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One important point to be decided was the nature of the canal, which in both genera accompanies each vascular bundle on its inner side. In Equisetum these canals, as is well known, mark the position of the first-formed tracheæ of the wood, which have become disorganised owing to the growth of the surrounding tissues.

We have now proved that the “internodal" canals of Calamites are of precisely the same nature. Here also the canals have been constantly found to contain the annular and spiral tracheæ of the protoxylem, which in longitudinal and oblique sections can be recognised with perfect distinctness.

At the nodes the canals are usually interrupted. The primary nodal xylem consists of a girdle of short, often reticulate, tracheæ, and closely resembles the corresponding structure in an Equisetum.

The foliar bundles pass ont horizontally at the nodes. Their tracheæ are spiral, scalariform, or reticulated.

In many of the specimens the primary cortex is preserved. Its outer layers are usually more or less sclerotic, and in a few cases alternate hypodermal bands of sclerenchyma and parenchyma can be distinguished, as in many Equiseta.

On the whole, the primary structure of the stem of Calamites is substantially that of Equisetum.

In Calamites, however, secondary tissues were always added, and are only absent from the youngest branches. We have no evidence for the existence of any Calamite without secondary growth. The process, which went on essentially as in normal Dicotyledons, or Gymnosperms, has been observed at all stages. In the bestpreserved specimens the cambium, with the thin-walled phloëm outside it, can be recognised.

The primary medullary rays separating the bundles are in some specimens prolonged, as parenchymatous tissue, through the secondary wood. In the type previously described as Calamopitus the principal rays consist of prosenchymatous cells, and the structure approaches that of Calamodendron.

In the majority of the typical stems of Calamites (= Arthropitys of Göppert) the principal rays become bridged over by interfascicular wood. In this case most of the radial series of parenchymatous elements die out towards the exterior, and are replaced by series of trachea. The exact manner in which this change takes place is discussed in the

paper. The wood consists of tracheæ, and of small secondary rays, the cells of which are usually upright. The tracheal elements appear not to be vessels, but tracheides; they may attain a length of 4 mm. The pits, which are bordered, are limited to the radial walls of the tracheæ, except in the most internal layers of the wood.

The innermost cells of the primary medullary rays underwent considerable tangential dilatation, allowing of a certain increase in the diameter of the pith.

The cortical tissues attained a great thickness in the older stems, owing to the formation of abundant periderm. In one specimen the first origin of the periderm, by tangential divisions of the inner cortical cells, could be clearly traced.

A periderm-like layer was also formed on the surface of the diaphragms, cutting them off from the medullary cavity.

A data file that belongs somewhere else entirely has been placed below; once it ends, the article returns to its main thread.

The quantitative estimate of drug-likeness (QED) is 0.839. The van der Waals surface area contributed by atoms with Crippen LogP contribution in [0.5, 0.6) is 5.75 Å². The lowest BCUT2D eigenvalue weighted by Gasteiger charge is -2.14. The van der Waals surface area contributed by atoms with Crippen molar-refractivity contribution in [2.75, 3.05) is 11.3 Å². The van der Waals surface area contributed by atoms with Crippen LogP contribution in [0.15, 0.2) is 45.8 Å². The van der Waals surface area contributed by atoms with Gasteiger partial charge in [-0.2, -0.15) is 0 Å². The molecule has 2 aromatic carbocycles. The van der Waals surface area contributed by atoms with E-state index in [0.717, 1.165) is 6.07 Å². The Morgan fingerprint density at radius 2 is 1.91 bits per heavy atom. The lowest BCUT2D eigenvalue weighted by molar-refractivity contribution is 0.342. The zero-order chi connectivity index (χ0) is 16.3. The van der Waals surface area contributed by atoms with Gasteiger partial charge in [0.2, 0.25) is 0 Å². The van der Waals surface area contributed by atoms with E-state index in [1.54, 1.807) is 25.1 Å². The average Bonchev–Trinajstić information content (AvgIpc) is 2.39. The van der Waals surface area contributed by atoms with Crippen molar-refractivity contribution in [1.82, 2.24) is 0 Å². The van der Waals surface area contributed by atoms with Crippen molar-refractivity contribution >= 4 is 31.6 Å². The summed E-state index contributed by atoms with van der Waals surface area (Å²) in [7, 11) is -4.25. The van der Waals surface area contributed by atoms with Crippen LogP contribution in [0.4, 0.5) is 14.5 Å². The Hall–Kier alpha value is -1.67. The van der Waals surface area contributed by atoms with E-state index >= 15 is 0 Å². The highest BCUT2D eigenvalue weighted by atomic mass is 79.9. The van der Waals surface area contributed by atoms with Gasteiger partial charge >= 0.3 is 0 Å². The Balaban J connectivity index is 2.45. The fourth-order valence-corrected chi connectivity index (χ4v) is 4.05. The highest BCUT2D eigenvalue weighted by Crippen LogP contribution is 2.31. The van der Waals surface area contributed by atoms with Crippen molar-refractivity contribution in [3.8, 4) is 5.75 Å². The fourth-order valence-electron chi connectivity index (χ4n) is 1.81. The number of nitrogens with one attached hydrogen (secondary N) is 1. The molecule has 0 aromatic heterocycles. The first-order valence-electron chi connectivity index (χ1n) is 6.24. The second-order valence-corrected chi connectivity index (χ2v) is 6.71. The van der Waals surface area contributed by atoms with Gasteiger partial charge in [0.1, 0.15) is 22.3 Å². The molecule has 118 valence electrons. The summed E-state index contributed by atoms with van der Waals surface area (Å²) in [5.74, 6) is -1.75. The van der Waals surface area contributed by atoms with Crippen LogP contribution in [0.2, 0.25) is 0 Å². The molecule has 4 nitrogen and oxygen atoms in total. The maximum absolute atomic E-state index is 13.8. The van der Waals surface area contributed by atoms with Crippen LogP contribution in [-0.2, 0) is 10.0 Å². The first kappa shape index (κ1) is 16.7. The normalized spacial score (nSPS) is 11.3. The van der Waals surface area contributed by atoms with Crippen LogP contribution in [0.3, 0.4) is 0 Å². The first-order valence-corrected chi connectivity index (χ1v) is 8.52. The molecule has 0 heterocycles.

A number of specimens show the insertion of branches, on a relatively main axis. The branches were placed immediately above the node; often there were several in a whorl. Each branch usually lies between two of the leaf-trace bundles next below. The pith of the branch tapers towards the base, almost to a point, so that it is connected with the medulla of the parent stem by a narrow neck of tissue only. This gives rise to the characteristic conical form of those medullary casts which represent the pith-cavity of the basal portion of a branch.

In favourable specimens the continuity of the primary wood of the branch with tbat of the main stem can be demonstrated with certainty.

The branches were no doubt normal, not adventitious, appendages, and arose near the growing point. Subsequently both the base of the branch and the parent stem became coated by a common zone of secondary wood.

As the branch is traced, from below upwards, the diameter of the pith becomes larger, the number of the vascular bundles increases in the successive internodes, and the characteristic Calamitean stracture is assumed. At a certain distance above the base the dimensions become approximately constant.

Many of the branches were abortive, or were at least cast off at an early age. This is proved by the fact that in many specimens the pith of the branch is enclosed towards the exterior by the secondary wood of the main stem.

From specimens shown to one of us by M. Renault, it appears that the rools, which were borne at or below the nodes, had the structure of Astromyelon. This fact necessitates a re-investigation of the fossils described under the latter name.

2. Calamostachys.-The homosporous C. Binneyana is first considered.

The morphology of the strobilus is well known. The axis bears alternate whorls of bracts and of sporangiophores. The bracts are coherent for a considerable distance from their base, forming the horizontal disc. Their free limbs turn vertically upwards, and extend at least as far as the second bracteal whorl above. The number of bracts in each whorl is about 12.

The sporangiophores are in verticils, placed midway between those of the bracts, and are usually about half as numerous in each whorl as the latter.

The sporangiophores are peltate, resembling those of Equisetum ; each bears (four sporangia on its lower surface, attached near the edge.

The structure of the axis of the strobilus has been studied in detail,

The central cylinder, or stele (which may be either obtusely triangular or quadrangular, as seen in transverse section), has a parenchymatous pith, of considerable relative size, around which are the collateral vascular bundles.

In the triquetrous form their number is 3 or 6; in the quadrangular type it is 4. The bundles are always placed at the projecting corners of the stele. On the inner side of each bundle is a gap, or irregular canal, in which the annular and spiral tracheæ of the protoxylem are contained.

The phloëm is very rarely preserved, but in one specimen could be clearly recognised.

The structure of the bundles, both in the internodes and nodes, is essentially similar to that of Calamites, the chief differences consisting in their small number and less definite canals.

In many of the axes a zone of secondary wood, of considerable thickness, was formed.

Vascular bundles pass out into each bract and sporangiophore.